Social Proof definition
This principle was first explored by social psychologist Sherif in 1935, and later developed by Asch in 1956. Social proof is the idea that we are intrinsically driven to conform and so will often be influenced to copy others’ decisions and actions, especially when we are hesitating or feel as though we don’t have enough information of our own. We tend to assume that surrounding people possess more knowledge of any given situation and that the actions of others therefore reflect correct behaviour.
This social proof principle is driven by our natural desire to behave “correctly” under most circumstances: we are social and tribal beings, and what others think, say or do is important to us and can be a powerful motivator. This principle also relies on a sense of ‘safety in numbers’, meaning if we are all doing the same thing then we feel we are protected and validated in some way. For example, we’re more likely to work late if others in our team are doing the same, put a tip in a jar if it already contains money, or eat in a restaurant if it’s busy. We assume that if others are behaving a certain way then it must be for a reason: the restaurant is good, the service deserves tipping, the work needs to be finished, etc.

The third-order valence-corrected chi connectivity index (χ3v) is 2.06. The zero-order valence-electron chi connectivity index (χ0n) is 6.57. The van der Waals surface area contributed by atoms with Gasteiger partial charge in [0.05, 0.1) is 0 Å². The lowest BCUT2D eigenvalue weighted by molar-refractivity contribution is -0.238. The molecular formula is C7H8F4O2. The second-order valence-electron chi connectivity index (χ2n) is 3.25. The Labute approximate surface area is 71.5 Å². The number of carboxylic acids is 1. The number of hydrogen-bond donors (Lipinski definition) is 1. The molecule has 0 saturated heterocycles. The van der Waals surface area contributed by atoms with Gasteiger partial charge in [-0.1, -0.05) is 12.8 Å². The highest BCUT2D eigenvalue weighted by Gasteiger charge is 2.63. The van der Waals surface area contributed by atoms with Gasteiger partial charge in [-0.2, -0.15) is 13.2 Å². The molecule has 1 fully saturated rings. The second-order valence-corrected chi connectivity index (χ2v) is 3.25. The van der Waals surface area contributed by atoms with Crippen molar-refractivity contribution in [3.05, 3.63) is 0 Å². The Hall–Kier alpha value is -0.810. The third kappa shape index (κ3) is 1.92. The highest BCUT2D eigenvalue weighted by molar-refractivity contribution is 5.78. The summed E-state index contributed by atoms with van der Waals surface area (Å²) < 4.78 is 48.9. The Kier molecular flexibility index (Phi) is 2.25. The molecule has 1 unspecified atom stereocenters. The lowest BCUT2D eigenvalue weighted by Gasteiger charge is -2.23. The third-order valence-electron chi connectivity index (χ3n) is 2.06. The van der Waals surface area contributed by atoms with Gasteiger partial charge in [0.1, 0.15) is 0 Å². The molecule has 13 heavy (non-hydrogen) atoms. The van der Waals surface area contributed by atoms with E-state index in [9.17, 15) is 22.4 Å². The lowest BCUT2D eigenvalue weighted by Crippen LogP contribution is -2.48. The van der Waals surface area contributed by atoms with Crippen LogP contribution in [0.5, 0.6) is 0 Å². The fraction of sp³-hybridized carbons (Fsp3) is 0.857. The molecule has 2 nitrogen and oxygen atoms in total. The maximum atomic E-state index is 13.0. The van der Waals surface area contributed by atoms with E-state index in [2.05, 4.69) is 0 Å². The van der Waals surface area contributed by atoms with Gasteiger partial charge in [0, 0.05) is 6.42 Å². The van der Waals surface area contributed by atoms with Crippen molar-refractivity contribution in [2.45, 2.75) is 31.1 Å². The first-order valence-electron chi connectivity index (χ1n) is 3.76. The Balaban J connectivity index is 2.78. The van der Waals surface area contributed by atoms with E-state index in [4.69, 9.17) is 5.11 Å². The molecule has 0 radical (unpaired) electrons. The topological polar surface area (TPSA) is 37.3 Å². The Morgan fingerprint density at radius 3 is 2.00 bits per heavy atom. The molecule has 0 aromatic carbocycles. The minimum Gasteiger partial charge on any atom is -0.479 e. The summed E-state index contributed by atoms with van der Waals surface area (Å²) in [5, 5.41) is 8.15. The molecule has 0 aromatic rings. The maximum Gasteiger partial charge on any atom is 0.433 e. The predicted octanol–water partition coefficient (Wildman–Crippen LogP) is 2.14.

Social proof also applies to marketing and sales. For example, online marketing strategies such as displaying validation logos, subscriber count, social shares or testimonials on a website are all based on the social proof principle. The amount of followers, views, likes, subscribers or past satisfied customers that a user sees positively affects how they will perceive the website. It’s for this reason that we consult TripAdvisor for hotels and restaurants, Consumer Reports before making purchases, Kayak for flight choices, Yelp for eating out, and so on. We want to check and validate our decisions before we make them to ensure we are adhering to the same behaviour as our peers and put a lot of stock in what their testimonials and actions tell us.
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